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This Chester County cheesemaker took tastings to Zoom to offset pandemic losses

Here's an idea to pitch to your HR department: a virtual cheese tasting.

In a pre-pandemic photo, Sue Miller of Birchrun Hills Farm in Chester Springs turns wheels of Equinox (an alpine-style cheese) in an aging room. Birchrun Hills has started offering virtual cheese tastings to offset the low price of milk and the loss of restaurant business.
In a pre-pandemic photo, Sue Miller of Birchrun Hills Farm in Chester Springs turns wheels of Equinox (an alpine-style cheese) in an aging room. Birchrun Hills has started offering virtual cheese tastings to offset the low price of milk and the loss of restaurant business.Read more

Sue Miller is a busy lady, and the pandemic has made her all the more so.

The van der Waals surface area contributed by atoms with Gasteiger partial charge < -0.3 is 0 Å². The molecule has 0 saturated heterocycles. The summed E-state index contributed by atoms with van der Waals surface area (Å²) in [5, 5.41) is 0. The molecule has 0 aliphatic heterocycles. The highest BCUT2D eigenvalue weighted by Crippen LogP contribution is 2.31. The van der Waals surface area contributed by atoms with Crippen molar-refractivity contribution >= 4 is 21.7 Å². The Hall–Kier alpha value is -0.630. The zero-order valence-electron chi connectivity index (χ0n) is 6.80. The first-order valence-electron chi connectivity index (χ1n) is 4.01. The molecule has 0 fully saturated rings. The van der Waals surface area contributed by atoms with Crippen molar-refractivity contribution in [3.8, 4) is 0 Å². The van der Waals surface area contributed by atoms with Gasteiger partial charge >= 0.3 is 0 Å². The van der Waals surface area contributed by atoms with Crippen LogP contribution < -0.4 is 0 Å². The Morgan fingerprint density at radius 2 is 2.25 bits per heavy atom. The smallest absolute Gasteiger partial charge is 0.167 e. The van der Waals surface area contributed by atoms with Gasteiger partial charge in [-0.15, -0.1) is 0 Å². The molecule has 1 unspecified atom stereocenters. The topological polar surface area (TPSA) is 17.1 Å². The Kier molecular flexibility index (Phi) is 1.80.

If the Birchrun Hills Farm co-owner and operator isn’t making cheese or selling it at one of five farmers markets, she’s breaking down wheels into wedges, packing them up, and shipping them off to clients. Add to that a new side hustle: leading virtual cheese tastings.

When COVID-19 shuttered restaurants in March, Birchrun Hills went through the same pandemic pangs as wholesalers of all stripes, from bakeries and small farms to fish and meat suppliers. Restaurant sales accounted for 75-80% of the Chester Springs farm’s regular business — and for a dairy farm, the hit is especially hard.

» READ MORE: Meet Madame Fromage, a St. Joe’s professor who ate all 350 cheeses at Di Bruno Bros.

“We’re going into the fifth year of this dairy crisis,” said Miller in late August, as the price for milk continues to drop. Her family had recently received $7 below the cost of production for every 100 pounds of milk they sold.